Extract from the Irish Times, Tuesday July 10th 2012
The challenge aims to help The Irish Times Group build strong and mutually beneficial relationships with emerging digital businesses.
The five start-ups – Getbulb, MyiFli, Picturk, Storyflow and Knockon.ie– will now embark on an eight-week incubation in The Irish Times building to refine their products for market, reach customers, develop their business plan and scale their businesses. They will be supported by the National Digital Research Centre (NDRC) LaunchPad, Amárach Research, KPMG, Arthur Cox and Enterprise Ireland.
Gary Leyden, LaunchPad director of the NDRC, said: “We decided to create a mini launchpad within The Irish Times. It’s unique. No one in Ireland has been running mini launchpads within their business.”
He said the exercise was a win-win situation for both the start-up companies and The Irish Times, with the companies benefiting from The Irish Times’s knowledge and experience and The Irish Times benefiting from the finalists’ ideas and creativity.
“Opening the doors of this 153-year-old organisation to MyFli, StoryFlow, GetBulb, PicTurk, and KnockOn.ieis a way of accelerating change within The Irish Times,” said Irish Times chief innovation officer Johnny Ryan. “This may be the first time that any news media organisation has taken such a radical step. And by doing this, we are also helping these start-ups to dramatically grow their businesses.”
The five finalists were selected based on two criteria: revenue potential and potential improvement to the user/reader experience.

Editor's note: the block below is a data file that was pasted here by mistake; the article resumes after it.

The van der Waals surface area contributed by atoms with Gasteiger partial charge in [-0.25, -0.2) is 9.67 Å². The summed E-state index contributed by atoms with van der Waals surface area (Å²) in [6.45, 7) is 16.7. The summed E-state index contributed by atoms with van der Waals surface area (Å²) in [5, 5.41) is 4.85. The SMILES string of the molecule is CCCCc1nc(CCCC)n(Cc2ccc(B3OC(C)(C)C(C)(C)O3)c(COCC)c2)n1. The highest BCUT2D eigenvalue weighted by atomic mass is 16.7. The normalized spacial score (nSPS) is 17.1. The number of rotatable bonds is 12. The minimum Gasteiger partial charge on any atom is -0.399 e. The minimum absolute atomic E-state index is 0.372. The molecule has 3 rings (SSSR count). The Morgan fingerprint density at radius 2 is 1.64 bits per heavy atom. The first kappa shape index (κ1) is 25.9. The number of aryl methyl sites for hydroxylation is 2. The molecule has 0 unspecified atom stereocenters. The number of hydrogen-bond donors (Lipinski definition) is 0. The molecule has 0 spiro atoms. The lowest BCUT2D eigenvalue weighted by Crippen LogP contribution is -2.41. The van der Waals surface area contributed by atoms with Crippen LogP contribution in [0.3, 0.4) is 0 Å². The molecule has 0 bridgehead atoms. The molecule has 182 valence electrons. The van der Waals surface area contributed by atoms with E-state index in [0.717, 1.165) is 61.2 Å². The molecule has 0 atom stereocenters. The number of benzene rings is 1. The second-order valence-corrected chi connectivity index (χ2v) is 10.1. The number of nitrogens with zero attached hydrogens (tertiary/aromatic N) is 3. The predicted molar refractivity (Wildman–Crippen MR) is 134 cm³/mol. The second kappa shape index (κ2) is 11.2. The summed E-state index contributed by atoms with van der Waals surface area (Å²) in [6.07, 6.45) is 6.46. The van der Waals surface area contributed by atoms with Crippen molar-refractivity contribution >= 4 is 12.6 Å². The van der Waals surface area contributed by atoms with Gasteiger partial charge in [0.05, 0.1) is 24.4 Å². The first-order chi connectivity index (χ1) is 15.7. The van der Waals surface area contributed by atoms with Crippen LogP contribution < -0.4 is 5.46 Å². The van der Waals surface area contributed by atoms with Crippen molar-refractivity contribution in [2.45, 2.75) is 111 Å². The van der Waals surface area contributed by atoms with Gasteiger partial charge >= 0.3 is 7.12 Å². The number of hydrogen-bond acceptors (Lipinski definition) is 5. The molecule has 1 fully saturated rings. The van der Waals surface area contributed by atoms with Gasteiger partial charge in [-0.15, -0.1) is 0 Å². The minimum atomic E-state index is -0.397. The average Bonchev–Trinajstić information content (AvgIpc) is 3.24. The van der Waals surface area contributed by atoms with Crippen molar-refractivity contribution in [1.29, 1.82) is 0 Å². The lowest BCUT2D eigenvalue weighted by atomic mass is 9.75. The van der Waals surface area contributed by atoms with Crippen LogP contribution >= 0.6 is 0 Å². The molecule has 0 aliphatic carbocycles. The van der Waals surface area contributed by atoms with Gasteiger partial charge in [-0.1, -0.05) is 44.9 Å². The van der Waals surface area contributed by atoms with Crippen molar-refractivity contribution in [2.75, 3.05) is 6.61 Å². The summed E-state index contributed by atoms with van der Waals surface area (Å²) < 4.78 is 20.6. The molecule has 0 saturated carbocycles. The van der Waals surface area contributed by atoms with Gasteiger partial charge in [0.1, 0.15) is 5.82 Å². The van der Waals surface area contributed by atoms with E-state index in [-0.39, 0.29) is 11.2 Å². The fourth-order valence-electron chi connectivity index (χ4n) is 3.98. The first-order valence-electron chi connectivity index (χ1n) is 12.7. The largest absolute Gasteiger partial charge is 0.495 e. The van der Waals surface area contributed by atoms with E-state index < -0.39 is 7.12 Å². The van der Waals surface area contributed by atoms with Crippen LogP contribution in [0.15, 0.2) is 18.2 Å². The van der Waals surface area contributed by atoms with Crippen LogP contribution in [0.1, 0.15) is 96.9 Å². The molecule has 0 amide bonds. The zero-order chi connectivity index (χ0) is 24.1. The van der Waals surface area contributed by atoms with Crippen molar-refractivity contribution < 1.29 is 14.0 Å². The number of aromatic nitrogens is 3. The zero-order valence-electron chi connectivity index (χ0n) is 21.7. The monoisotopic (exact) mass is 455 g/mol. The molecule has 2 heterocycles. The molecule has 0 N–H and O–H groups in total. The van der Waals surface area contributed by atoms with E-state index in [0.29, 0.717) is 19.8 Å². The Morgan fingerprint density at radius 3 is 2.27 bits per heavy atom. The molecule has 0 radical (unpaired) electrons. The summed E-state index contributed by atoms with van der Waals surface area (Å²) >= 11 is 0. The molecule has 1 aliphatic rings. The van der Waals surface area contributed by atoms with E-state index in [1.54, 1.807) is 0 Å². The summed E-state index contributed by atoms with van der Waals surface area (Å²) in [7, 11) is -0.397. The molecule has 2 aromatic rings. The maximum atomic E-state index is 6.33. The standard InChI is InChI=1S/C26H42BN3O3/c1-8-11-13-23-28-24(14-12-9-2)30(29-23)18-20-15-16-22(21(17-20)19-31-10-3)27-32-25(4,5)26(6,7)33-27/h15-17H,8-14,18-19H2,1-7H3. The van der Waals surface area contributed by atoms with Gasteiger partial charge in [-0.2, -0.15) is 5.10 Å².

A judging panel of entrepreneurs, investors, and Irish Times senior management selected the five finalists from 81 entrants to the competition. The judging panel included Laurence Garrett of Highland Capital Partners; Shay Garvey of Delta Partners; Eamon Leonard of EngineYard; Gary Leyden of NDRC LaunchPad; John O’Sullivan of ACT Venture Capital; Seán O’Sullivan of Rococo; Brian Caulfield of DFJ Esprit; John Collins of The Irish Times, and senior managers at The Irish Times.
Over the next eight weeks, the five shortlisted companies will have access to mentors including veteran entrepreneurs such as DemonWare founder Seán Blanchfield, and marketing experts such as Paul Hayes to help fine-tune their business plan and path to revenue.
Each of the finalists will also be invited to pitch at the 2012 Dublin Web Summit.
At the end of the challenge, an overall winner will be selected by the judges using two criteria: most significant improvement to the reader or user experience, and greatest revenue potential.
DFJ Esprit will give the winner a €50,000 investment prize in the form of a convertible loan note.
Entrepreneur and partner at DFJ Esprit, Brian Caulfield, said: “Everything that can go digital, will go digital. This digital switch is challenging the business models of many industries, from newspapers to record companies to retailers. However, this same disruption is also creating fantastic opportunities for start-up companies to exploit.”